Fantastic Art (Basic Art) (英語) ペーパーバック – Illustrated, 2005/4/30
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Walter Schurian studied psychology, sociology, and anthropology. Based in Vienna, he has been professor of psychology at Westfallsche Wilheims-Universitat in Munster since 1973 and is the author and editor of numerous publications focusing mainly on Austrian contemporary art.
In addition to the lackluster essay, Schurian's analyses of individual works are painfully trite and monotonous. To Schurian, analysis amounts to nothing more than florid descriptive paragraphs. He prefers to excessively describe what figurative elements are depicted rather than evaluate the crux of the work and why it is special. He uses too many words to tell you what any layman observer could see. I found myself grumbling, "Yes, thank you, I can see that the sky is blue and there is a figure in the painting." When he does supply an interpretation, it is laced with purple prose. He just can't seem to deliver candid insights, discussion of technique, or explain why the work is truly significant. At least there are some facts about the artists, but it's not hard to write a biographical sketch. His rhetoric when arguing why some works by Balthus, Tubke, and Chapman are fantastic is not convincing either.
That brings me to another problem with this monograph. Schurian's selection of art is inconsistent and dubious. He gets it right with Bocklin, but strays with Botero; Magritte makes sense, but not Doig. Preference is given to 20th century works, many of which are not major or influential examples of fantastic art, but peripheral at best. How Schurian can seriously include a work by Cattelan while ignoring anything from the 15th-17th centuries is inexcusable (no Bosch, Durer, or Brueghel). I think Schurian chose his favorite works of fantastic art rather than the works that best represent it. Consider for example that there is a spot for Wyeth, but not Arcimboldo. Or that the Chapman brothers' parody of a Goya etching gets a full spread instead of Goya's original work, or any other Goya for that matter. A marginal work by Sidney Nolan receives attention while Piranesi's landmark prison etchings are ignored. I could go on, citing the conspicuous absence of Blake, Fuseli, Dore or even Escher, but my point has been made.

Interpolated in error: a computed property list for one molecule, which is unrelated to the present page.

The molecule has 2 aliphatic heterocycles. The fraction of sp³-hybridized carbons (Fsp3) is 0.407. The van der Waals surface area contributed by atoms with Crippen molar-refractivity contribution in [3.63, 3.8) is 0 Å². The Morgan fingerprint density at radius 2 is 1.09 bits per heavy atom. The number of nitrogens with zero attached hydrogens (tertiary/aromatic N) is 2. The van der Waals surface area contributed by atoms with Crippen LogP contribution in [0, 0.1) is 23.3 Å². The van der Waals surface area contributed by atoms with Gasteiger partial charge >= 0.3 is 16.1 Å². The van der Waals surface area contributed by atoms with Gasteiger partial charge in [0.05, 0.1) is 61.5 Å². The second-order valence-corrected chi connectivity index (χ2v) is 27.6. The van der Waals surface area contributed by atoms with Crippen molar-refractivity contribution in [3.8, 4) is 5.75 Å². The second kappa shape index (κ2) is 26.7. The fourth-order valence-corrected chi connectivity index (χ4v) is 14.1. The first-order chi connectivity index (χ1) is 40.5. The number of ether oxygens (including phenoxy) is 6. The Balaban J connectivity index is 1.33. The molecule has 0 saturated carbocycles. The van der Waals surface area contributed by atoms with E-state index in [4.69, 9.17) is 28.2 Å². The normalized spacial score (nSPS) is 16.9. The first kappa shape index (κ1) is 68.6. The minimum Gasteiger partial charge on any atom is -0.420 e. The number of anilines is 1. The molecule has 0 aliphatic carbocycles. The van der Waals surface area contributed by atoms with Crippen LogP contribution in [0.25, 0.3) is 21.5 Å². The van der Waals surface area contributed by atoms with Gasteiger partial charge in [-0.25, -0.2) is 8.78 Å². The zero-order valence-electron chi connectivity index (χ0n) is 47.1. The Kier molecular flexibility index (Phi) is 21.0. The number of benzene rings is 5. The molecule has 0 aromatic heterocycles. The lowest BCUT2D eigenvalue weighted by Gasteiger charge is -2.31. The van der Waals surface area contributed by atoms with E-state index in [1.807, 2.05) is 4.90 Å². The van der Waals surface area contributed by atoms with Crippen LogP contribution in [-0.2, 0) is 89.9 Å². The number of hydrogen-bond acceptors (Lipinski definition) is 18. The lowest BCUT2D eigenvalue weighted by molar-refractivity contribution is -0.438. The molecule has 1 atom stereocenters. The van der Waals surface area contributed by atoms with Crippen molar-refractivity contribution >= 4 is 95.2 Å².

Bottom line: This is neither an informative book on fantastic art nor an enjoyable read. It's an album of uneven pictures chosen by dint of the author's favoritism. If the writing were not so dull and the selection of plates justified, I might give this the benefit of the doubt, as there are many lesser known artists here. But I cannot recommend this as a worthy survey of fantastic art. If you want to see iconic and noteworthy fantastic images, you're better off reading other books in the Taschen series like Romanticism (Taschen Basic Genre Series),Symbolism (Basic Genre) or Surrealism (Basic Art), all authored by superior writers.